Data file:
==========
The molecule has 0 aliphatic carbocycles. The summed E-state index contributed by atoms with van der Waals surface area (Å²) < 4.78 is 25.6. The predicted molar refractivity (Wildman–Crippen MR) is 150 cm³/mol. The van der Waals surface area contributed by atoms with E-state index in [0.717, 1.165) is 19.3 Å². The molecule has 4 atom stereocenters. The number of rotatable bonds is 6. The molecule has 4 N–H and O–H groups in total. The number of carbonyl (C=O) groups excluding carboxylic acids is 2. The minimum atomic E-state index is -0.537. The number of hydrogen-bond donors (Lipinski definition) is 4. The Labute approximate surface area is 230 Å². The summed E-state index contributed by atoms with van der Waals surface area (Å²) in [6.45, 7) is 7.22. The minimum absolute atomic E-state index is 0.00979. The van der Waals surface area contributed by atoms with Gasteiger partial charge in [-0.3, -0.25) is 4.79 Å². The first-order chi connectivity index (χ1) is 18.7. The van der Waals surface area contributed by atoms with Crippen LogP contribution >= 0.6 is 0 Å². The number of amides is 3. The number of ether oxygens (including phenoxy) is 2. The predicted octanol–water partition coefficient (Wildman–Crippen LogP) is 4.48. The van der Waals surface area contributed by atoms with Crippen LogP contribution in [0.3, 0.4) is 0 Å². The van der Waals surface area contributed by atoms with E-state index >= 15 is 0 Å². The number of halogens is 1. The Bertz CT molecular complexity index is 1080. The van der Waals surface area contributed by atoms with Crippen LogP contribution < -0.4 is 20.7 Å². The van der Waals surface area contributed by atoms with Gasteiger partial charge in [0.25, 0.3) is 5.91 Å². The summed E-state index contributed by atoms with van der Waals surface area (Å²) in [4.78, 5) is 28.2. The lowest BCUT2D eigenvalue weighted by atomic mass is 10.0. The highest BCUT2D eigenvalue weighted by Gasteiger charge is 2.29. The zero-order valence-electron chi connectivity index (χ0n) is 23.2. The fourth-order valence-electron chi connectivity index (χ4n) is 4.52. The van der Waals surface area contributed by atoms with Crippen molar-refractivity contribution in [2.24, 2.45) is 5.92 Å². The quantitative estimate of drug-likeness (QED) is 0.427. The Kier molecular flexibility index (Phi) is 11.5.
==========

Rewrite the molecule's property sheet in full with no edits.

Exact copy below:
The molecule has 0 aliphatic carbocycles. The summed E-state index contributed by atoms with van der Waals surface area (Å²) < 4.78 is 25.6. The predicted molar refractivity (Wildman–Crippen MR) is 150 cm³/mol. The van der Waals surface area contributed by atoms with E-state index in [0.717, 1.165) is 19.3 Å². The molecule has 4 atom stereocenters. The number of rotatable bonds is 6. The molecule has 4 N–H and O–H groups in total. The number of carbonyl (C=O) groups excluding carboxylic acids is 2. The minimum atomic E-state index is -0.537. The number of hydrogen-bond donors (Lipinski definition) is 4. The Labute approximate surface area is 230 Å². The summed E-state index contributed by atoms with van der Waals surface area (Å²) in [6.45, 7) is 7.22. The minimum absolute atomic E-state index is 0.00979. The van der Waals surface area contributed by atoms with Gasteiger partial charge in [-0.3, -0.25) is 4.79 Å². The first-order chi connectivity index (χ1) is 18.7. The van der Waals surface area contributed by atoms with Crippen LogP contribution >= 0.6 is 0 Å². The number of amides is 3. The number of ether oxygens (including phenoxy) is 2. The predicted octanol–water partition coefficient (Wildman–Crippen LogP) is 4.48. The van der Waals surface area contributed by atoms with Crippen LogP contribution in [0.3, 0.4) is 0 Å². The van der Waals surface area contributed by atoms with E-state index >= 15 is 0 Å². The number of halogens is 1. The Bertz CT molecular complexity index is 1080. The van der Waals surface area contributed by atoms with Crippen LogP contribution < -0.4 is 20.7 Å². The van der Waals surface area contributed by atoms with Gasteiger partial charge in [0.25, 0.3) is 5.91 Å². The summed E-state index contributed by atoms with van der Waals surface area (Å²) in [4.78, 5) is 28.2. The lowest BCUT2D eigenvalue weighted by atomic mass is 10.0. The highest BCUT2D eigenvalue weighted by Gasteiger charge is 2.29. The zero-order valence-electron chi connectivity index (χ0n) is 23.2. The fourth-order valence-electron chi connectivity index (χ4n) is 4.52. The van der Waals surface area contributed by atoms with Crippen molar-refractivity contribution in [2.24, 2.45) is 5.92 Å². The quantitative estimate of drug-likeness (QED) is 0.427. The Kier molecular flexibility index (Phi) is 11.5.